The lifeblood of Utica companies doing business in the current environment depends upon reliable Internet access. All companies, from Fortune 500 to small companies, have functions that rely on easy, dependable and quick access to The Internet.
Internet access will become increasingly important to us in the coming months and years. Our dependence on access to The web will only grow as time goes on.
From email to data sharing, video conferencing to VoIP, and data archiving to Internet commerce, the net is ubiquitous. What can best meet your needs? Maybe a cable modem is a sufficient solution. Metro Ethernet? Gigabit Internet may be required. Does your organization in Utica need one of these: 10 Meg Internet access, a 100 Meg access to The net point, a 50 meg circuit or a 5 meg circuit?
Your company must assess its real needs. This must be done before an appropriate service can be chosen. Perhaps the net is only used for a few things such as email communication or surfing the web. Is the web used for real-time data connection with servers in the cloud? Do remote places depend on you hosting the data in Utica, New York?
Have you thought about what will happen to your company if your high-speed Internet is interrupted by an outage? Can your business afford the downtime? Is uptime essential to the success of your organization? You must answer these questions before you buy.
It is no secret that all companies need high-speed access to the web. Choosing the correct broadband for your company requires a cost benefit analysis. While many providers like to spout technical terminologies such as:
… do not lose sight of the real issues: what are the capabilities and technical solutions you need to best serve your company?
At any company in Utica some employees, if not all employees, need some type of access to the web if they are to properly perform their job duties. There are countless reasons to need access to the internet. Perhaps it is to order materials, to conduct organization research or speak with clients.
The number of workers you have may be the factor that drives your decision. If you only have a few workers, you may be fine with a smaller Internet circuit such as a 5 or 10 megabyte. If your business has nearly 50 people, however, and they all need to use the web at the same time, you may find that more is better.
If your employees are merely accessing an intranet system with limited graphics and video, your need for high-speed Internet may be reduced. If your organization functions demand the downloading of documents and images or videos on a regular basis, speed becomes a must more important issue.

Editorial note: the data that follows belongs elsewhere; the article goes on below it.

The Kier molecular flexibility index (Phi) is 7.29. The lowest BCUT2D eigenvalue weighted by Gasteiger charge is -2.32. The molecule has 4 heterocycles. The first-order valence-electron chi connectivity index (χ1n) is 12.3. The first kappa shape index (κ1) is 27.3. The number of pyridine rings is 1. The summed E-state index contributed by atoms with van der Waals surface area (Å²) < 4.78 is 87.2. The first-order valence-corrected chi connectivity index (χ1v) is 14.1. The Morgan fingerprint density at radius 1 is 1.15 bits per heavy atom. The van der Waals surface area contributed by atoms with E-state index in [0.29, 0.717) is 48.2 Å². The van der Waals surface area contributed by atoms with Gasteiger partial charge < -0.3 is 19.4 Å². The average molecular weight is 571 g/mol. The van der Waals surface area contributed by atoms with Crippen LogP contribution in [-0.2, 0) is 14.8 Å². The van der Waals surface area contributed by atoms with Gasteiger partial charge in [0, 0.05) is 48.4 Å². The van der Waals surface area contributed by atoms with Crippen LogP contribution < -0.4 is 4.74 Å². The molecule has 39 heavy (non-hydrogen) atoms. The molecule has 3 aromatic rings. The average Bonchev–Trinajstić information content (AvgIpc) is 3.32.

Do you perform backups at your company? If, as recommended, you conduct remote backups from every single desk, you will need to support simultaneous connections out to the web. This will allow you to sync your backup data.
Do you use a file sharing service like Google drive or DropBox? When people save a file, it gets pushed to the cloud. The file is then synched with other people’s computers. Running all your services properly, including sharing files, requires that you have the right amount of bandwidth.
High-speed business Internet access like Metro Ethernet and gigabit Internet may be viable options for you depending on your location. They are usually contained in “lit buildings” in Utica that have already been wired by a carrier. The ease and affordability of adding high-speed Internet to your office may surprise you.
Absent the need to introduce Metro Ethernet into a new building, it is not particularly costly to connect Metro Ethernet to a suite or office within that building. You can actually get high-speed access with gigabit Internet or even Metro Ethernet quickly. It often takes only 30 days or less, depending on availability.
Do you have your own organization servers that run APIs, websites or feeds for offsite offices or companies? Maybe your organization requires that dozens of satellite offices have access to a hosted application at your company main headquarters. Are you a retail company hosting the POS system for thousands of chain stores? You may be a law firm hosting data for three or four different offices.
Access to data and programs by people outside of your main location becomes necessary when you host information centrally. If your Internet connection goes down, those people are unable to work. Are you choosing an intranet solution that is sufficiently reliable and stable to support multiple simultaneous connections from varied sites?
An inexpensive 10 Meg circuit may be enough if you have one office that needs to surf the net. A cable modem may also be adequate in this situation. For headquarters, Metro Ethernet, gigabit Ethernet or other high-speed Internet dedicated circuits is advisable. High speed is important but they also must be able to support multiple distinct connections. A cable modem would likely not provide the necessary support.
There is a price that comes along with choosing a cable modem or other lower cost circuit. You may have to share bandwidth in order to secure that low monthly rate. The cable modem you subscribe to with the 30 Meg connections may not always reach those speeds, especially during the busiest or “peak” hours of the workday. Often, within a given community, cable companies may only deliver a particular amount of bandwidth. The bandwidth branches off to the multiple buildings, offices and tenants within them. You might be capped at 30-megabyte speed, but may never be able to actually reach that speed during the important hours of your business day. Is it a problem if you get a quarter or even half of the speed you expected?
Some providers offer customers dedicated and guaranteed bandwidth. In this case, your business receives full allocation of bandwidth. There is no sharing with any outsiders. The presence of numerous buildings and tenants should have no effect on your speed. You should receive full capacity of your circuits no matter what the time of day.
You can receive guaranteed bandwidth with Metro Ethernet. You can receive it in increments of five, 10, 50 or one hundred megabyte circuits. You can reach gigabit speeds with gigabit Internet providers.
The providers in this situation deliver high-speed to a particular building in sufficient quantity to split their circuit among various tenants. Of course, they must ensure that they each get the specific amount of their contracted speed.
The truth is that circuits can go down in Utica even though some carriers offer superior Internet bandwidth products. You must ask yourself: “how do I lessen the chance of an outage? ”
Redundant circuits may be the answer for you.
Essentially, there are two different ways to look at redundancy.